Many of the Style Feats specify Proficiency in an armor type to qualify, but not to actually use the Styles, which is also sort of odd, leaving me wondering if that was intentional or simply something that wasn't considered or left out by accident. Too much potential for table variation for me to consider using until clarified or the book gets errata.

I felt there should have been a lot more emphasis on Heavy and Medium Armor and a lot less on Light Armor or Bucklers, which would have fit better in places like Heroes of the Streets or Dirty Tricks Handbook, for instance. At the same time, it really seems that too many options, for instance the different magical armor/shield abilities are arbitrarily divided between categories. For instance, why is the Balanced property, (picked at random), a Medium Armor only magical ability? Something I am also seeing, but have not really went through other books to confirm, is that there does seem to be a lot of names reused, (but not to update previous material, but rather as a new item/feat/etc. . . that does something totally different). Like for instance, ironically, Balancing Armor.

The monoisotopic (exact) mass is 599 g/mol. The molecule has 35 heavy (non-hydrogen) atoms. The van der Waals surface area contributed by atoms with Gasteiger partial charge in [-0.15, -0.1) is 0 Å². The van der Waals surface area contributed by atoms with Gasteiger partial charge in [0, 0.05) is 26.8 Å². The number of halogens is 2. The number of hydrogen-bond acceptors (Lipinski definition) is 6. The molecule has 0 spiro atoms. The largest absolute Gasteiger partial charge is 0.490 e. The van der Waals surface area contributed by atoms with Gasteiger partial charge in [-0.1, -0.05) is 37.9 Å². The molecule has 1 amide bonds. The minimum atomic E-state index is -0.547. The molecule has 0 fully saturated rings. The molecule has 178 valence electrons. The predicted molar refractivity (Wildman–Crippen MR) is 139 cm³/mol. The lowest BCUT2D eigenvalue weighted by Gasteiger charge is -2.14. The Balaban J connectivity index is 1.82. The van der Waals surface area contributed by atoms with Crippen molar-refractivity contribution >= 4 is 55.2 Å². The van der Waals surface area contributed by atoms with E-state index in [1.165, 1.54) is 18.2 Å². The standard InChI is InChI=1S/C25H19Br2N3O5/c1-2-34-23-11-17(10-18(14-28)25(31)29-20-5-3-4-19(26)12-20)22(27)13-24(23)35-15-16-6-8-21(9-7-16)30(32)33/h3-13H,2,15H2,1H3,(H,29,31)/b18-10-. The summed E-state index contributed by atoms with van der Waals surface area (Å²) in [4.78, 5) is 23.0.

In the end, there are a few (potentially) nice options in there, but a great deal more less than great ones too. It does seem very similar to the Weapon Master's Handbook, and if you where in love with that book, you will likely be moderately please with this one as well. It is very focused on the Fighter just like the Weapon Master's Handbook was, and similarly tends to focus a lot more than I feel it should on uncommonly used items rather than doing much for the ones that do tend to get used much more frequently. YMMV

When I think of armored characters, I generally see Cavalier, Cleric, Fighter, Paladin, Samurai, and Warpriest at the top of the list. This book is certainly geared towards the Fighter above and beyond anyone else, and some of these classes do get a little love, the book just really doesn't seem all that geared towards them that much. Not in the way it seems it should be.